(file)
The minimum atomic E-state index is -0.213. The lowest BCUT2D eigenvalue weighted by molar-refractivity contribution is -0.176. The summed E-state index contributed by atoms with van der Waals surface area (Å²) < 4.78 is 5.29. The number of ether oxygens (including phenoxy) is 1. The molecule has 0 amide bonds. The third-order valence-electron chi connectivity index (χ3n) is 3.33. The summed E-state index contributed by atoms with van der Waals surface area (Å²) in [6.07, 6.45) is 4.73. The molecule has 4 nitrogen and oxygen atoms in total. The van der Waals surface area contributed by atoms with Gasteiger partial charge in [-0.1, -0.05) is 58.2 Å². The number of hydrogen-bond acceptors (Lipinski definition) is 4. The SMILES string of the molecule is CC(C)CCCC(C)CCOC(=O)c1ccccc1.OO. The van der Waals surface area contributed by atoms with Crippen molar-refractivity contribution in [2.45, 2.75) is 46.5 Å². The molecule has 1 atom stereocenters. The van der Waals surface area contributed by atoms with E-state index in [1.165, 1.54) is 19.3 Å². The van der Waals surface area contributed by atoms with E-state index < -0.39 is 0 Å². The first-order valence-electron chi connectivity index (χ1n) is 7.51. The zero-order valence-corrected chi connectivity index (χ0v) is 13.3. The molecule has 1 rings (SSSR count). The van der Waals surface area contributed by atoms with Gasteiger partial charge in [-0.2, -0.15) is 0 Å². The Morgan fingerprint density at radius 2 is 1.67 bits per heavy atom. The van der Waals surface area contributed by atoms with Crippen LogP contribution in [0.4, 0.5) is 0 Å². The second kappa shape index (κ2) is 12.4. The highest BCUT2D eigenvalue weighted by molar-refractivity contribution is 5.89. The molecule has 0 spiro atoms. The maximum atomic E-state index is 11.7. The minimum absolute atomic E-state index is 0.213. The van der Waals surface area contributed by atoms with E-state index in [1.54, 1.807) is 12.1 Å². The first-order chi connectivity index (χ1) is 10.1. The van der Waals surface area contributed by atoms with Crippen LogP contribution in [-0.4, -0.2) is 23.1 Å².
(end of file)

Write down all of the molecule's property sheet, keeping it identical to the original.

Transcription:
The minimum atomic E-state index is -0.213. The lowest BCUT2D eigenvalue weighted by molar-refractivity contribution is -0.176. The summed E-state index contributed by atoms with van der Waals surface area (Å²) < 4.78 is 5.29. The number of ether oxygens (including phenoxy) is 1. The molecule has 0 amide bonds. The third-order valence-electron chi connectivity index (χ3n) is 3.33. The summed E-state index contributed by atoms with van der Waals surface area (Å²) in [6.07, 6.45) is 4.73. The molecule has 4 nitrogen and oxygen atoms in total. The van der Waals surface area contributed by atoms with Gasteiger partial charge in [-0.1, -0.05) is 58.2 Å². The number of hydrogen-bond acceptors (Lipinski definition) is 4. The SMILES string of the molecule is CC(C)CCCC(C)CCOC(=O)c1ccccc1.OO. The van der Waals surface area contributed by atoms with Crippen molar-refractivity contribution in [2.45, 2.75) is 46.5 Å². The molecule has 1 atom stereocenters. The van der Waals surface area contributed by atoms with E-state index in [1.165, 1.54) is 19.3 Å². The van der Waals surface area contributed by atoms with E-state index < -0.39 is 0 Å². The first-order valence-electron chi connectivity index (χ1n) is 7.51. The zero-order valence-corrected chi connectivity index (χ0v) is 13.3. The molecule has 1 rings (SSSR count). The van der Waals surface area contributed by atoms with Gasteiger partial charge in [-0.2, -0.15) is 0 Å². The Morgan fingerprint density at radius 2 is 1.67 bits per heavy atom. The van der Waals surface area contributed by atoms with Crippen LogP contribution in [0.4, 0.5) is 0 Å². The second kappa shape index (κ2) is 12.4. The highest BCUT2D eigenvalue weighted by molar-refractivity contribution is 5.89. The molecule has 0 spiro atoms. The maximum atomic E-state index is 11.7. The minimum absolute atomic E-state index is 0.213. The van der Waals surface area contributed by atoms with E-state index in [1.54, 1.807) is 12.1 Å². The first-order chi connectivity index (χ1) is 10.1. The van der Waals surface area contributed by atoms with Crippen LogP contribution in [-0.4, -0.2) is 23.1 Å².